You know you’ve reached the end of the Royal Mile when you hit The Palace of Holyrood the official residence of UK monarchs when hanging out in the city since the 16th century. Not to be confused with Balmoral Castle, which is the Queen’s personal Scottish hideaway in the Highlands. For foreigners and commoners alike who happen to pass through when her majesty is elsewhere, one can tour the castle and the grounds of an actual working castle in all its Downton Abbey-esque fussiness and splendor. Great biscuits and tea in the gift shop too. https://www.royalcollection.org.uk/visit/palace-of-holyroodhouse
Around the Old Town…
Looking down from the Edinburgh Castle grounds you can see the country’s tribute to the Ivanhoe scribe, the beloved Sir Walter Scott (Scott Monument). Encasing a statue of the man is a 200 foot tall Victorian Gothic structure situated at the edge of the East Prince’s Street Gardens. While we ventured up close and personal to this monument, we did not climb the 287 steps to its summit which I am told offers breathtaking views of Edinburgh and all that surrounds it. http://www.edinburghmuseums.org.uk/Venues/Scott-Monument
Down the road apiece is the grand hostelry of the city, the Balmoral Hotel (where I believe JK Rowling penned the final book in the H.Potter juggernaut). A statuesque Victorian landmark where a kilted doorman ushers you in. While a bit rich for our blood to lay our heads, we did have a delightful pre-dinner cocktail there where I had my very first Old Fashioned and became hooked on “brown liquor” libations. https://www.roccofortehotels.com/hotels-and-resorts/the-balmoral-hotel/?gclid=CNnCw7y20M0CFcgfhgodt7EEIQ
If you seek a bit of diversion from all of the centuries old architecture, take a wander past the reasonably new and stylishly modern Scottish Parliament Building completed in 2004. Neighboring the Palace of Holyrood, it is quite striking. While a bit controversial during its birth, it has garnered numerous architectural prizes and, like the originally loathed Eifel Tower, I’m willing to bet that the locals have grown accustomed to its face. While we did not venture inside, apparently there are lots of doings to observe maybe even a few MPs shaking fists at each other perhaps? http://www.visitparliament.scot/
…and a little bit into the New Town
Shopping…Lots of shopping wasn’t exactly on my itinerary but I can always be persuaded to visit local emporia if the mood strikes. And I did find some charming options away from the standard tourist wares.
In the New Town section, and by “new” I mean developed in the late 1770’s, there is a swath of shopping streets between Queens and Princes streets from Leith to Charlotte Square. Upscale but everything from a soap emporium to local designer shops. There is also a rather Americanesque spot called the Waverly Mall right next to the main train station on Princes Street. Accessories and food courts if you are into that sort of thing. The Multrees Walk is for the designer cravers that’s nice to wander about as well.
My personal favorite was up in the Stockbridge and Dean Village area. Just down the hill from New Town you will find this enchanting little enclave that has apparently become the hip area of the city. (Hoping it will keep some of its Bohemian flare and not go the way of Williamsburg Brooklyn and become gentrified beyond recognition). Here I felt like I had left the city for a small little village replete with babbling brook (Water of Leith), hidden alleys and lovely gardens (The Royal Botanical Garden is nearby). The stores were all small and intimate run by locals as were the imaginative restaurants and coffee shops. Perhaps my favorite part of the city.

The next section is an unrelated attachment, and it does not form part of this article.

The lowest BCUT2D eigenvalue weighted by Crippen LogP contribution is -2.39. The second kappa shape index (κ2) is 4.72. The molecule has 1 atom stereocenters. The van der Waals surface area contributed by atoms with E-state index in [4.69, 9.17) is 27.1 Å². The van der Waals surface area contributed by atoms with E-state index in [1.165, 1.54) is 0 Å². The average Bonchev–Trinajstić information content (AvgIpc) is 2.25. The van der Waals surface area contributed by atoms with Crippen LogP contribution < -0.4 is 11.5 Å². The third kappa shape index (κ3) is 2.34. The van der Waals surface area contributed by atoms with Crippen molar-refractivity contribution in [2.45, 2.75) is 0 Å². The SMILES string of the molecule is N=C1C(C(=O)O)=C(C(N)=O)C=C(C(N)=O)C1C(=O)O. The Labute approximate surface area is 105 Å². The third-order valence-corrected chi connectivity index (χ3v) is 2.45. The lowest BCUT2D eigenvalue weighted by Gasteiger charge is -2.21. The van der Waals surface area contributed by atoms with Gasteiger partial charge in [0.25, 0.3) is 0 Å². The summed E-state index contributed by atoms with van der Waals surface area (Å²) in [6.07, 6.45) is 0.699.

Where to Eat:*
As recently as the 90s, friends returning from Scotland gushed about the countryside, the cityscapes, and of course, the Scots. But the food? Not so much. The general consensus was to have your fill of shortbread (the eternal Scottish treat) but for everything else, proceed with caution. Apparently even the renowned salmon hailing from the local Scottish waters met a bitter culinary fate overcooked and blanketed in a Kindergarten glue paste “sauce’. However, this is clearly no longer the misfortune tempting your taste buds, at least not as far as the restaurants we enjoyed. Here are but a few.
Purslane: Located in the aforementioned Stockbridge section, this is a lovely, intimate place located in a townhouse offering a very inventive menu, carefully prepared with attention to taste and presentation. Sampled my first Croatian wine which was divine. Tasting menu available. RESERVATIONS A MUST. 33A St Stephen St, Edinburgh; +44 131 226 3500
Café St Honore: Franco-Scottish brasserie secreted down a teeny-tiny cobblestone street. You might even think you have been transported to a bistro in the Marais. Locally sourced food prepared in classic French style. RESERVATIONS RECOMMENDED. 34 Thistle St N W Ln, Edinburgh;
+44 131 226 2211; http://www.cafesthonore.com
Tower Restaurant & Terrace: Modern elegance in the National Museum of Scotland with spectacular views overlooking the city. Rooftop fine dining that is worth every penny. Impeccable service, smart setting and a varied menu and wine list. The night time view of the city alone is worth the price. RESERVATIONS A MUST. National Museum Of Scotland, Chambers St, Edinburgh;
+44 131 225 3003; http://www.tower-restaurant.com
The Witchery: A spit away from Edinburgh Castle, you will think you stepped onto the set of a classic fairy tale. This is a landmark that’s been a draw for over 40 years. More traditional carnivorous fare and just a bit more on the touristy side, it is worth the visit just to take a selfie in the most flatteringly lit restaurant you’ll ever visit. (Also a hotel). RESERVATIONS A MUST. Castlehill, The Royal Mile, Edinburgh; +44 (0) 131 225 5613; http://www.thewitchery.com/
For more options for great dining, check out this comprehensive link from The Telegraph:
*In high season (May–Sept), make reservations where noted at least a month in advance if not earlier.
Not just tea:
While this part of the world is known for its tee AND tea times, coffee is definitely king. Here are two great spots where we warmed our bones with some fresh brewed hospitality.
St Giles Café & Bar: A great little spot for breakfast, lunch or a libation up a little street from the St Giles Cathedral. Charming in every way. Our first stop after arriving in the city and their terrific café au lait helped me fight off the jetlag I suffered after binge-watching Mad Men on the plane from New York instead of sleeping. 8 St Giles’ St, Edinburgh EH1 1PT, United Kingdom +44 131 225 6267; http://saintgilescafebar.co.uk/
Fortitude Café: A thimble of a cafe with only a few tables that hits you with the divine aromas of freshly roasted coffee the second you open the door. Coffee created by real craftsman. And have a pastry along with your brew. Also a wee bit of heaven. 3C York Pl, Edinburgh; +44 131 557 3063; http://www.fortitudecoffee.com/